Irradiated Magic Realism
Everything about The Immortal Hulk, from that glorious Alex Ross after Marie Severin cover on #1, onwards shows the best of creators looking back to move forward. I cannot pretend Marvel’s insistence on killing characters and bringing them back to life is something I love but, Ewing, Bennett, José et al have taken Hulk’s resurrection to a unique place with the light horror tone of this book. It is something that Marvel did really well in the 70’s and I was surprised to see how skilfully this team revived that Bronze Age feel whilst remaining contemporary.
In #13 I noticed the panel mentioning science and magic. This comes from what I guess would be a broader editorial move across Marvel comics to unify and modernise how the MU works. I might be reading too much into but it made me recall all the stuff that came up in Doctor Strange, Scarlet Witch and other Marvel magic user’s books from a few years back. There seemed to be an over-arching intent to structure a concept for how magic in the MU works, where the power comes from, what the costs are etc. Doctor Strange Series 5 (2015) by Jason Aaron and Chris Bachalo is well worth a read if you haven’t already, by the way.
Of course Hulk is a Lee and Kirby creation from the Silver Age. Like some of their other creations he is partly inspired by the idea that late 19th century discoveries like radiation and gamma rays might lead to super-powers. It seems naive to modern audiences as we all now know that people who get exposed to too much radiation are poisoned and usually die. Hulk is also inspired by Jekyll and Hyde, Robert Louis Stevenson’s late 19th century Gothic novella where some vague scientific experiment with a serum turns a ‘respectable’ man into a violent ‘monster’. The metaphors are obvious but always entertaining and relatable for a lot of readers. It is no wonder the character seems so at home in the Gothic horror tone of The Immortal Hulk.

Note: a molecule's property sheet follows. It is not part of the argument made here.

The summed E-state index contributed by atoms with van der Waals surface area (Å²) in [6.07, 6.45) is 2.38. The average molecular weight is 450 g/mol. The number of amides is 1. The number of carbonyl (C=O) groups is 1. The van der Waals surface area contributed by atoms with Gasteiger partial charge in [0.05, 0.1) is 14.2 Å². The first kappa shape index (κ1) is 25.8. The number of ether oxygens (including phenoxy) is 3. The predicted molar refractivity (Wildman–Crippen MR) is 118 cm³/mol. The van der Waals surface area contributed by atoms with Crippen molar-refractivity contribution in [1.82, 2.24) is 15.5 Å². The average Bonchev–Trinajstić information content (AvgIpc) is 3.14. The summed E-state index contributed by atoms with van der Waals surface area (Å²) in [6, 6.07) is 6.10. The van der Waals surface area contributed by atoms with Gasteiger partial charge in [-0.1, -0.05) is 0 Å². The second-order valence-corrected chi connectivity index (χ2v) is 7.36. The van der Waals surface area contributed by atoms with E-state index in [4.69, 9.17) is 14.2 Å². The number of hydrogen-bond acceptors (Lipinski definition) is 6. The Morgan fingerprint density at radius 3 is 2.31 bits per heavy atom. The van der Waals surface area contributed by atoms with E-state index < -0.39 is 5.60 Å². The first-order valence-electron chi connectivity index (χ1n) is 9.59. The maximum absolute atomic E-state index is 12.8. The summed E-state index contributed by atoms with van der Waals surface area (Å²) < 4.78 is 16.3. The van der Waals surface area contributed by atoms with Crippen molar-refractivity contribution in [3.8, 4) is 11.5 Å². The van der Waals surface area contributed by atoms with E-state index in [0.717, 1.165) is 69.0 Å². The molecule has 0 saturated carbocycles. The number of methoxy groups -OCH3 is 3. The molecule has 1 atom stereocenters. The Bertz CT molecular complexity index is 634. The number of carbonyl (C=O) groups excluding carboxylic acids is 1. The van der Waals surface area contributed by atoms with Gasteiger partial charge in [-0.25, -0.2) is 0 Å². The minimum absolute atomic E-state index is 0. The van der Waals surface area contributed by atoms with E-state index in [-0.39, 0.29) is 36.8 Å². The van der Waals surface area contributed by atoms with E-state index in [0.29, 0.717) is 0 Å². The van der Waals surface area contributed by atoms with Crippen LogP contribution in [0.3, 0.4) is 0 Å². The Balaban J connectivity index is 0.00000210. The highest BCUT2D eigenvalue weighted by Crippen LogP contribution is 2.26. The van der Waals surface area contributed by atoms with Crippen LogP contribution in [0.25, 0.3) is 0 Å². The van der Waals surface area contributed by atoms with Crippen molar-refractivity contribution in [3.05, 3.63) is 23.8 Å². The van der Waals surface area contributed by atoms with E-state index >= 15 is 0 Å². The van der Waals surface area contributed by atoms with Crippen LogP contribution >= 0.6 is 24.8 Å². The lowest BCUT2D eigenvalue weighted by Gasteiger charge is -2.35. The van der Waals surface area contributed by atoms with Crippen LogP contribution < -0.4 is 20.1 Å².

Modern audiences are still willing to suspend disbelief but we also love how sophisticated current stories are and how creators keep pushing boundaries for beloved characters. How could gamma rays alone turn Bruce Banner into a super strong monster? How could anyone’s body metamorphosise so radically on a regular basis without long term damage? Maybe the answer lies in how science and magic converge in the Marvel Universe. It will be interesting to see if and how this is explored in upcoming issues of The Immortal Hulk.